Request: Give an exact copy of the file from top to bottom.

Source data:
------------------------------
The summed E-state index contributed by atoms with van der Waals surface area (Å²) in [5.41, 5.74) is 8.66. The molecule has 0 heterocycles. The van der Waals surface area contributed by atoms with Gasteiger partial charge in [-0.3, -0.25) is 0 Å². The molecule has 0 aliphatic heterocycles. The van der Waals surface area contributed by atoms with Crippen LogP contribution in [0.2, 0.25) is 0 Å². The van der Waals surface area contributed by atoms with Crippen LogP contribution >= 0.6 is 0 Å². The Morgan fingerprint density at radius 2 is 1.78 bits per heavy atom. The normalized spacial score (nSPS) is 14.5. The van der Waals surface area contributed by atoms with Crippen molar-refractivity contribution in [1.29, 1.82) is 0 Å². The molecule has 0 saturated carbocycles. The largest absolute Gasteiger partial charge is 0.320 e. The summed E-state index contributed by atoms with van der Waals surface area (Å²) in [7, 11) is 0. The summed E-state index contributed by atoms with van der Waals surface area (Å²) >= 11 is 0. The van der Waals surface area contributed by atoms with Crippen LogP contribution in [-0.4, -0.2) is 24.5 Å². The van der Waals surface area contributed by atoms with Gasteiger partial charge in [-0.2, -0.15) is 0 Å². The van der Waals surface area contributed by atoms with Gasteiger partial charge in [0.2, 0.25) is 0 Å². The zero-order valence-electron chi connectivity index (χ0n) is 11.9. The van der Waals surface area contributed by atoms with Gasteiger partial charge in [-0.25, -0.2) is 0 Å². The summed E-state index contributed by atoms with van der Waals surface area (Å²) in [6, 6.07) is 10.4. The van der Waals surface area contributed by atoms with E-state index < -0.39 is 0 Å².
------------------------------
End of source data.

The summed E-state index contributed by atoms with van der Waals surface area (Å²) in [5.41, 5.74) is 8.66. The molecule has 0 heterocycles. The van der Waals surface area contributed by atoms with Gasteiger partial charge in [-0.3, -0.25) is 0 Å². The molecule has 0 aliphatic heterocycles. The van der Waals surface area contributed by atoms with Crippen LogP contribution in [0.2, 0.25) is 0 Å². The van der Waals surface area contributed by atoms with Crippen LogP contribution >= 0.6 is 0 Å². The Morgan fingerprint density at radius 2 is 1.78 bits per heavy atom. The normalized spacial score (nSPS) is 14.5. The van der Waals surface area contributed by atoms with Crippen molar-refractivity contribution in [1.29, 1.82) is 0 Å². The molecule has 0 saturated carbocycles. The largest absolute Gasteiger partial charge is 0.320 e. The summed E-state index contributed by atoms with van der Waals surface area (Å²) in [7, 11) is 0. The summed E-state index contributed by atoms with van der Waals surface area (Å²) >= 11 is 0. The van der Waals surface area contributed by atoms with Crippen LogP contribution in [-0.4, -0.2) is 24.5 Å². The van der Waals surface area contributed by atoms with Gasteiger partial charge in [-0.2, -0.15) is 0 Å². The van der Waals surface area contributed by atoms with Gasteiger partial charge in [0.2, 0.25) is 0 Å². The zero-order valence-electron chi connectivity index (χ0n) is 11.9. The van der Waals surface area contributed by atoms with Gasteiger partial charge in [-0.25, -0.2) is 0 Å². The summed E-state index contributed by atoms with van der Waals surface area (Å²) in [6, 6.07) is 10.4. The van der Waals surface area contributed by atoms with E-state index < -0.39 is 0 Å².